I mean, it is staggering for me to see how somebody who had nothing and who could have totally given up and said, “I’m done. I have nothing more to give. How am I ever going to get through this?” And yet, he persevered. He tried, and look at where he is now.
To me, that is just incredible to see. To have interaction with those people is just amazing, and I feel really, really lucky.
Q. Do you proactively seek out work that takes you on international travels, or is documentary video for non-profits an inherently international endeavor?
A. I think that is true, but I think there are also plenty of non-profits domestically as well, and I’ve actually done some work in the U.S. also. But as I mentioned before, even when I started in news, I always wanted to do international work. So that’s sort of what I’ve geared my company toward.
I’m perfectly happy to do work in the States. I think there are plenty of people doing really amazing things and trying to make a difference in the States as well, and I’m happy to work there too.
But right now, I’m trying to focus on being international and being able to travel, and maybe part of it is selfish. I love seeing the world. I love seeing what else is out there. My eyes were opened to that. And ever since I’ve been overseas, I can’t stop. I want to do more and see more.
So for now, I think what I’m really trying to do is keep it international as much as I can. And maybe in the meantime, between trips, do some work in the States because it is quite expensive to travel, and you can’t always get the organizations to pay for travel. So it’s nice to be able to do some work in the States, closer to home and make some money that way, which will hopefully fund other trips to go overseas.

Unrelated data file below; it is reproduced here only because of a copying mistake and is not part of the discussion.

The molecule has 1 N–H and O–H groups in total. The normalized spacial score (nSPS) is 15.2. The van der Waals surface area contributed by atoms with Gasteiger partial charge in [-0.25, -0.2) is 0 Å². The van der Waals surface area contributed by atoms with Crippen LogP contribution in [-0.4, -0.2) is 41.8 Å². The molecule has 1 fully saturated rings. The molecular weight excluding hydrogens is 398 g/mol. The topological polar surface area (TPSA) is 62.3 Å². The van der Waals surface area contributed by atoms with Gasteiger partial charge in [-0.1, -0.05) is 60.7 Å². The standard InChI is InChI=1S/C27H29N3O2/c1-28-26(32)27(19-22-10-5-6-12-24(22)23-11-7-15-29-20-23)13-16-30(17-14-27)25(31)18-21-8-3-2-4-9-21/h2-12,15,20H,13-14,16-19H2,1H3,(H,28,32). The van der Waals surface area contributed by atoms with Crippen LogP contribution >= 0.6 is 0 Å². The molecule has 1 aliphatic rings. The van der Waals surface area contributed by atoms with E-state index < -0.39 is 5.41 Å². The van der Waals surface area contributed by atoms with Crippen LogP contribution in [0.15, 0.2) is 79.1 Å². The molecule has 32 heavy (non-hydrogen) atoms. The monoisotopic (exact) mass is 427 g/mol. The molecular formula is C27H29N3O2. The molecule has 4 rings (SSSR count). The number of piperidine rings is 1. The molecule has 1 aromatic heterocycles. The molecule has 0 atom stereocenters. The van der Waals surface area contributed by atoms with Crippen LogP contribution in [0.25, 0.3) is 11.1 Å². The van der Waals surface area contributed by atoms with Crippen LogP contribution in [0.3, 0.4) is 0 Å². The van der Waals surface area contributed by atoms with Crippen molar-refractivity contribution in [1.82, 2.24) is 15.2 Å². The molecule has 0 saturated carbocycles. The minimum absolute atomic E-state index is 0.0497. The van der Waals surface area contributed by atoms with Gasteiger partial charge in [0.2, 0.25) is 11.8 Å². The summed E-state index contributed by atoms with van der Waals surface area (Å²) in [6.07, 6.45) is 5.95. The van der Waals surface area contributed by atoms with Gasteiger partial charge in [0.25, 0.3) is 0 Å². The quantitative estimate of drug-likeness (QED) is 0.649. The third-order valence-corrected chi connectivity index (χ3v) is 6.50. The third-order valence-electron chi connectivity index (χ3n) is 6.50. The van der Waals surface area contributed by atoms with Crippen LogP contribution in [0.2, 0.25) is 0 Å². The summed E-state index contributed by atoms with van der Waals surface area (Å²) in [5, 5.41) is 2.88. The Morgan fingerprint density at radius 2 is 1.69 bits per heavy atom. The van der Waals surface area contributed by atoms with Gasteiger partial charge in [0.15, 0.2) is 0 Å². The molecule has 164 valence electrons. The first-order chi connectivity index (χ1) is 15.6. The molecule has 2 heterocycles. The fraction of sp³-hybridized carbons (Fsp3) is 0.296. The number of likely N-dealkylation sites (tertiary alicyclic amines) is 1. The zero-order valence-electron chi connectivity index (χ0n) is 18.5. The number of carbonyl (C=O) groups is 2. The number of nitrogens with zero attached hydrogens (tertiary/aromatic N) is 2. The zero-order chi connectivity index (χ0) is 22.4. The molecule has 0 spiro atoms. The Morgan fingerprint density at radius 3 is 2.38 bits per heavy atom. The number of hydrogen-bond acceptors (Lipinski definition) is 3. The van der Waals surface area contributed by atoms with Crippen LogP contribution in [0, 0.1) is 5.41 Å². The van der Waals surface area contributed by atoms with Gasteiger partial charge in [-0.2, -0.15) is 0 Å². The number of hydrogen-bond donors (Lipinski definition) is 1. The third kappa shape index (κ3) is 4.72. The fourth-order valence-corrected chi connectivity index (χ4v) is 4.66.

Q. What do you most wish you could change about your current role?
A. I would love to be able to hire some employees, and I guess that would mean taking on bigger contracts. This contract I’m currently working on is definitely the biggest thing I’ve done so far, and I don’t know if I should be admitting this or not, but it’s the first time I’ve had a monthly income coming in since I quit news three years ago.
It’s always been working with an organization, and that’s a lump-sum payment, whereas this, I’m working on a contract, which means I get a monthly salary, which is fantastic. It feels great.
What I’d really like to be able to do is get more contracts where I could be paid monthly, maybe sign on with an organization to be their in-house video person, which I think would give me a stronger base. It would be a little less stressful month-to-month, trying to pay for things.
From that, I would really like to be grow the business more and hopefully hire, for instance, another videographer because that would cut down on the amount of work I personally have to do because, even though I can technically juggle it all, it would be nice to have other people on board as well, and different perspectives and people who have had more experience.
I’m always looking to better myself and my craft, and so it would be great to continue working with people who have had more experience and to even bring people on within my company who have been doing this for a long time and can really have that expertise.